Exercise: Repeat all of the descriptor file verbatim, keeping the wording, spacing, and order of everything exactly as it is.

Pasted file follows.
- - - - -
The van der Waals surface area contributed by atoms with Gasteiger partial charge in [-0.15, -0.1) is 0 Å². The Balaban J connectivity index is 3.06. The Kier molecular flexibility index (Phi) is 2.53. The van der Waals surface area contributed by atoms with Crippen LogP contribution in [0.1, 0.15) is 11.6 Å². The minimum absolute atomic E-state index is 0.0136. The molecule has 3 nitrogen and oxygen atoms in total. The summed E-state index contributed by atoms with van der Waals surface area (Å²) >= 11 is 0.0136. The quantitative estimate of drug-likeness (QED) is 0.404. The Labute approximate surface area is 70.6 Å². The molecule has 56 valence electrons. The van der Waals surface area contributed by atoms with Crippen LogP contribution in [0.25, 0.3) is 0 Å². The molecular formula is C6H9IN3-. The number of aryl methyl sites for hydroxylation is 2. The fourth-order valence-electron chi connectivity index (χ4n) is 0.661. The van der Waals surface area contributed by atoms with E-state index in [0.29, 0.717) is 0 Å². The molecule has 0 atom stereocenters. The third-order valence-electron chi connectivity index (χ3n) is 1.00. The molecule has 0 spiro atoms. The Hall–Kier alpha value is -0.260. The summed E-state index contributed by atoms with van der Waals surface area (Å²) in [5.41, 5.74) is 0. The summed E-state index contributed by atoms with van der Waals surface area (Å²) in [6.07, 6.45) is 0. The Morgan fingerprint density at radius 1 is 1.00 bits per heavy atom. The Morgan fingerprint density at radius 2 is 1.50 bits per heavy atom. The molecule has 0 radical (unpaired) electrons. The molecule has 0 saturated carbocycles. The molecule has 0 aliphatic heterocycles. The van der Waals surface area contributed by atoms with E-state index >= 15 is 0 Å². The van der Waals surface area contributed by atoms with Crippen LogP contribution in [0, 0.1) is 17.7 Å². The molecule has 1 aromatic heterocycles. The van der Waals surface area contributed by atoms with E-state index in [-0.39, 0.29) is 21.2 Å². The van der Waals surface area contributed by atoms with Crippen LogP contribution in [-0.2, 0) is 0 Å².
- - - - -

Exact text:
The van der Waals surface area contributed by atoms with Gasteiger partial charge in [-0.15, -0.1) is 0 Å². The Balaban J connectivity index is 3.06. The Kier molecular flexibility index (Phi) is 2.53. The van der Waals surface area contributed by atoms with Crippen LogP contribution in [0.1, 0.15) is 11.6 Å². The minimum absolute atomic E-state index is 0.0136. The molecule has 3 nitrogen and oxygen atoms in total. The summed E-state index contributed by atoms with van der Waals surface area (Å²) >= 11 is 0.0136. The quantitative estimate of drug-likeness (QED) is 0.404. The Labute approximate surface area is 70.6 Å². The molecule has 56 valence electrons. The van der Waals surface area contributed by atoms with Crippen LogP contribution in [0.25, 0.3) is 0 Å². The molecular formula is C6H9IN3-. The number of aryl methyl sites for hydroxylation is 2. The fourth-order valence-electron chi connectivity index (χ4n) is 0.661. The van der Waals surface area contributed by atoms with E-state index in [0.29, 0.717) is 0 Å². The molecule has 0 atom stereocenters. The third-order valence-electron chi connectivity index (χ3n) is 1.00. The molecule has 0 spiro atoms. The Hall–Kier alpha value is -0.260. The summed E-state index contributed by atoms with van der Waals surface area (Å²) in [5.41, 5.74) is 0. The summed E-state index contributed by atoms with van der Waals surface area (Å²) in [6.07, 6.45) is 0. The Morgan fingerprint density at radius 1 is 1.00 bits per heavy atom. The Morgan fingerprint density at radius 2 is 1.50 bits per heavy atom. The molecule has 0 radical (unpaired) electrons. The molecule has 0 saturated carbocycles. The molecule has 0 aliphatic heterocycles. The van der Waals surface area contributed by atoms with E-state index >= 15 is 0 Å². The van der Waals surface area contributed by atoms with Crippen LogP contribution in [0, 0.1) is 17.7 Å². The molecule has 1 aromatic heterocycles. The van der Waals surface area contributed by atoms with E-state index in [-0.39, 0.29) is 21.2 Å². The van der Waals surface area contributed by atoms with Crippen LogP contribution in [-0.2, 0) is 0 Å².